THIS YEAR’S competition, as with previous year’s, had visitors scratching their heads at the dilemma facing the selection committee and judges. The fantastic standard ranged from meticulously lifelike representations such as Delfin by Jesus Maria Saez de Vicunho Ochoa, to Alejandro an impressionist-influenced painting of artist Anca-Luiza Sirbu’s six-year-old son. And there were 2,500 such entries from 87 countries in the thirty-eighth year of this award.
Whatever you may think of its description by the Daily Mail as ‘The Portraiture Oscars’ it is, nonetheless, one of the most highly regarded art competitions in the world. Therefore, the £30,000 prize money isn’t the only attraction for the competing artists but certainly increases its heavyweight status.
The female figure dominated in the judge’s preferences, taking the top three places with first prize awarded to Benjamin Sullivan’s Breech! a powerful, brown-paletted, painting of his wife Virginia breastfeeding their child; second place went to Double Portrait by Thomas Ehretsmann; Emma by Anthony Williams took the £8,000 third place prize. In each case a male artist painted a female subject, the winner using oil on canvas and second and third opting for acrylic on board and egg tempera on board respectively.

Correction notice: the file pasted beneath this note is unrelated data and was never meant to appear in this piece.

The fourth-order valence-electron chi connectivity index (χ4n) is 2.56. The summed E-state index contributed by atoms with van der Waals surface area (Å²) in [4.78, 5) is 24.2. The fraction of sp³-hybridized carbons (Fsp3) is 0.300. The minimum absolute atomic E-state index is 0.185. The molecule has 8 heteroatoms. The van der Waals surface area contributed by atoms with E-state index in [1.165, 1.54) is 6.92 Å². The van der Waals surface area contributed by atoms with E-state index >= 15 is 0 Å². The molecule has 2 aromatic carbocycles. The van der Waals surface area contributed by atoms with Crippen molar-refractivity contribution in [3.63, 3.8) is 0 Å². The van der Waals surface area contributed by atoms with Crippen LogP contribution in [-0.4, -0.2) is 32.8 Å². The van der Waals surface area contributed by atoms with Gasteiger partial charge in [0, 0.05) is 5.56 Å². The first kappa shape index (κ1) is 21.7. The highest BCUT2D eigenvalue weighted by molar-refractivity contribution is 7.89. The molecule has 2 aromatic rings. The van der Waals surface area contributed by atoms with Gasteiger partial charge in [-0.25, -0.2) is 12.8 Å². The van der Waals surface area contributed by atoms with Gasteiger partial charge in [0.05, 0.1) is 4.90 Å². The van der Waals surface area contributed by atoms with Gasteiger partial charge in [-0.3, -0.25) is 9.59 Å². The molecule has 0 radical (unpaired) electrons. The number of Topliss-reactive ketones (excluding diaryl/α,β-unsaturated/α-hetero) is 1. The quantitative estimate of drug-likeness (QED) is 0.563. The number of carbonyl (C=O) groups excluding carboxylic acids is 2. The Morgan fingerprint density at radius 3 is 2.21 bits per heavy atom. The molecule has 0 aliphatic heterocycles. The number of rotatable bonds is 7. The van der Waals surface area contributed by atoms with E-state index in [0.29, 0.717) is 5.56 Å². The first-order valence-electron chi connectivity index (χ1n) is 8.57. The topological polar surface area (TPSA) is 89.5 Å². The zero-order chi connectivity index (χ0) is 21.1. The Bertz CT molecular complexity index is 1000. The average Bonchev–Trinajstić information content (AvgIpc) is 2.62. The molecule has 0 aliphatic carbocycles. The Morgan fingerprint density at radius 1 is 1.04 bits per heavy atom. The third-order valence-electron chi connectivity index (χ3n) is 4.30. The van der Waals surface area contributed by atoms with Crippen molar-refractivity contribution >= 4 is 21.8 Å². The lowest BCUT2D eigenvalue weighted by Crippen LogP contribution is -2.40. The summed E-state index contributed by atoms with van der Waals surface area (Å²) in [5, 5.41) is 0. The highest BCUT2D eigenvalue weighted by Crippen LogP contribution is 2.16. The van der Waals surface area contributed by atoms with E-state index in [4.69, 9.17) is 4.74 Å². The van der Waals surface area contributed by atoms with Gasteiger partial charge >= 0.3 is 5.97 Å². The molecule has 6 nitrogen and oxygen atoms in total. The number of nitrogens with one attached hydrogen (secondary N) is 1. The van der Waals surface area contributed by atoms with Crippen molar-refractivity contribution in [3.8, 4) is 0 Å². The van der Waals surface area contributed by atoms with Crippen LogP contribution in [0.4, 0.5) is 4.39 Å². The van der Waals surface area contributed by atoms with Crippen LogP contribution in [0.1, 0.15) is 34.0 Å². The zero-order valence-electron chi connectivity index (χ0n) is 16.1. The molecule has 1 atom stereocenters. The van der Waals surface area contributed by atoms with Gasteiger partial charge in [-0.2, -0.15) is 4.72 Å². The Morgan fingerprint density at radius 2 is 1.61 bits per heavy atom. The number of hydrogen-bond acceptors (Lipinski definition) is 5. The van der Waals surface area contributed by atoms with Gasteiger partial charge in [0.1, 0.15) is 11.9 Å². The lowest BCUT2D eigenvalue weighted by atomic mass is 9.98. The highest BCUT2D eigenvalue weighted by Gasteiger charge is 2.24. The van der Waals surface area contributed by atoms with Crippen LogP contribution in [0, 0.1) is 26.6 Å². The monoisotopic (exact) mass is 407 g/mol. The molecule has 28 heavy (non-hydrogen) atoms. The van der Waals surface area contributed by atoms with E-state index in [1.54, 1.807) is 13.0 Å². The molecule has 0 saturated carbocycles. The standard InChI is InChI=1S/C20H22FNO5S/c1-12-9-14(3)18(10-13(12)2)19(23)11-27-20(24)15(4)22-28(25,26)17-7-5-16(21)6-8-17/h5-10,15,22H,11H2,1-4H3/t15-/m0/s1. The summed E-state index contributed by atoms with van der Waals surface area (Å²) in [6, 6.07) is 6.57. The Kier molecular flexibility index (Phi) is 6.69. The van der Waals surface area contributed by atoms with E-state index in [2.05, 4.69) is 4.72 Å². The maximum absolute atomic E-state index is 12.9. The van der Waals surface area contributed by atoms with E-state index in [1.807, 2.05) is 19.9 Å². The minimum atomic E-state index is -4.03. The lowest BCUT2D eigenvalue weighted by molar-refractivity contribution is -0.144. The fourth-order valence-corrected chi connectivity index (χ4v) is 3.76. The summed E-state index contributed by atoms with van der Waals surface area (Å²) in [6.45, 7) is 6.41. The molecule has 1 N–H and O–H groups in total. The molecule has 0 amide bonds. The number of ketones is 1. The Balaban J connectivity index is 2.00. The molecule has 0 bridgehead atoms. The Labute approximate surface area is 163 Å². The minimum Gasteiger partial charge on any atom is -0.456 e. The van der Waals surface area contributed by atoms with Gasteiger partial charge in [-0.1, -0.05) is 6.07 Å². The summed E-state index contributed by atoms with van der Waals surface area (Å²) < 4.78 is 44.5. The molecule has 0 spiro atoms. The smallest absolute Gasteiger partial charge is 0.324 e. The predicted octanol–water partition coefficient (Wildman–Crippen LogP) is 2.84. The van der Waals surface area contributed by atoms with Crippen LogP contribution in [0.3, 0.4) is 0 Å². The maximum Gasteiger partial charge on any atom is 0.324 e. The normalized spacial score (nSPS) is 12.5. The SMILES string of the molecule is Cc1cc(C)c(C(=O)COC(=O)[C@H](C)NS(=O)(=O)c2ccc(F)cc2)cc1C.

The winner has also been granted a £5,000 commission, which will hopefully rubberstamp the ‘selected one’ status of Grimsby-born Benjamin Sullivan and, no doubt, add a few pound signs to his future work. However, he has already been selected 12 times for this same competition and, indeed, last year won third place with Hugo. Also he is no stranger to National Portrait Gallery commissions, having been granted one in 2008 to deliver a painting of cosmologist and astrophysicist Professor Martin Rees.